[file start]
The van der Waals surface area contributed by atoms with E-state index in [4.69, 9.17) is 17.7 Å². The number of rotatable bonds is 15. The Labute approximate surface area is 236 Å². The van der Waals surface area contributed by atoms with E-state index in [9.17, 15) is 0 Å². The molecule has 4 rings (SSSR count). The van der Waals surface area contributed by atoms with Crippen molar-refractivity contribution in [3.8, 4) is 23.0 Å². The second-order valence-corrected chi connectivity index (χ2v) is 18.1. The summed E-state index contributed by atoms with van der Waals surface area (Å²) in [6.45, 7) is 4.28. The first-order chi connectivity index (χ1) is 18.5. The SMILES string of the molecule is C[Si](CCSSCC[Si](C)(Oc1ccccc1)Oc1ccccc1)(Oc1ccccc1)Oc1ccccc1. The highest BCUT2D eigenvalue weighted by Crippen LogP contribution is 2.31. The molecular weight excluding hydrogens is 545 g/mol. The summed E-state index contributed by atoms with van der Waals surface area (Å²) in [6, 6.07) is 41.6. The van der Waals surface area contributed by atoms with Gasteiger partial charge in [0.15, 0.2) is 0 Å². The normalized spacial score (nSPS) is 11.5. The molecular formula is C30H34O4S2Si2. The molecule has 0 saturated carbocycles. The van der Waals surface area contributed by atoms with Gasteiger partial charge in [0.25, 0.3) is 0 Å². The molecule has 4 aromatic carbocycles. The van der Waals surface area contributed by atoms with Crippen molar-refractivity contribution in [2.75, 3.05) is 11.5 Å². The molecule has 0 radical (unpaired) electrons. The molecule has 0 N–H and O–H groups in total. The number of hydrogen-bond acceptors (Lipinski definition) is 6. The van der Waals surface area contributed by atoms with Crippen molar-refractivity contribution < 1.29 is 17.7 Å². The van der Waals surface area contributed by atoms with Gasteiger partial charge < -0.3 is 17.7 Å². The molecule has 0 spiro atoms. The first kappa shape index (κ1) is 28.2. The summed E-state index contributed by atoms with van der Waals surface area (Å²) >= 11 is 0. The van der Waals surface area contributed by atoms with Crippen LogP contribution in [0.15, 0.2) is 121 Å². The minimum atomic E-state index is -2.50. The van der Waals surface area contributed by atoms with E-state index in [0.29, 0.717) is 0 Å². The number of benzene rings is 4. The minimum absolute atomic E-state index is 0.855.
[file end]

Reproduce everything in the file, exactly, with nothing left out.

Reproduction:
The van der Waals surface area contributed by atoms with E-state index in [4.69, 9.17) is 17.7 Å². The number of rotatable bonds is 15. The Labute approximate surface area is 236 Å². The van der Waals surface area contributed by atoms with E-state index in [9.17, 15) is 0 Å². The molecule has 4 rings (SSSR count). The van der Waals surface area contributed by atoms with Crippen molar-refractivity contribution in [3.8, 4) is 23.0 Å². The second-order valence-corrected chi connectivity index (χ2v) is 18.1. The summed E-state index contributed by atoms with van der Waals surface area (Å²) in [6.45, 7) is 4.28. The first-order chi connectivity index (χ1) is 18.5. The SMILES string of the molecule is C[Si](CCSSCC[Si](C)(Oc1ccccc1)Oc1ccccc1)(Oc1ccccc1)Oc1ccccc1. The highest BCUT2D eigenvalue weighted by Crippen LogP contribution is 2.31. The molecular weight excluding hydrogens is 545 g/mol. The summed E-state index contributed by atoms with van der Waals surface area (Å²) in [6, 6.07) is 41.6. The van der Waals surface area contributed by atoms with Gasteiger partial charge in [0.15, 0.2) is 0 Å². The normalized spacial score (nSPS) is 11.5. The molecular formula is C30H34O4S2Si2. The molecule has 0 saturated carbocycles. The van der Waals surface area contributed by atoms with Gasteiger partial charge in [0.25, 0.3) is 0 Å². The molecule has 4 aromatic carbocycles. The van der Waals surface area contributed by atoms with Crippen molar-refractivity contribution in [2.75, 3.05) is 11.5 Å². The molecule has 0 radical (unpaired) electrons. The molecule has 0 N–H and O–H groups in total. The number of hydrogen-bond acceptors (Lipinski definition) is 6. The van der Waals surface area contributed by atoms with Crippen molar-refractivity contribution < 1.29 is 17.7 Å². The van der Waals surface area contributed by atoms with Gasteiger partial charge < -0.3 is 17.7 Å². The molecule has 0 spiro atoms. The first kappa shape index (κ1) is 28.2. The summed E-state index contributed by atoms with van der Waals surface area (Å²) >= 11 is 0. The van der Waals surface area contributed by atoms with Crippen LogP contribution in [0.15, 0.2) is 121 Å². The minimum atomic E-state index is -2.50. The van der Waals surface area contributed by atoms with E-state index in [0.29, 0.717) is 0 Å². The number of benzene rings is 4. The minimum absolute atomic E-state index is 0.855.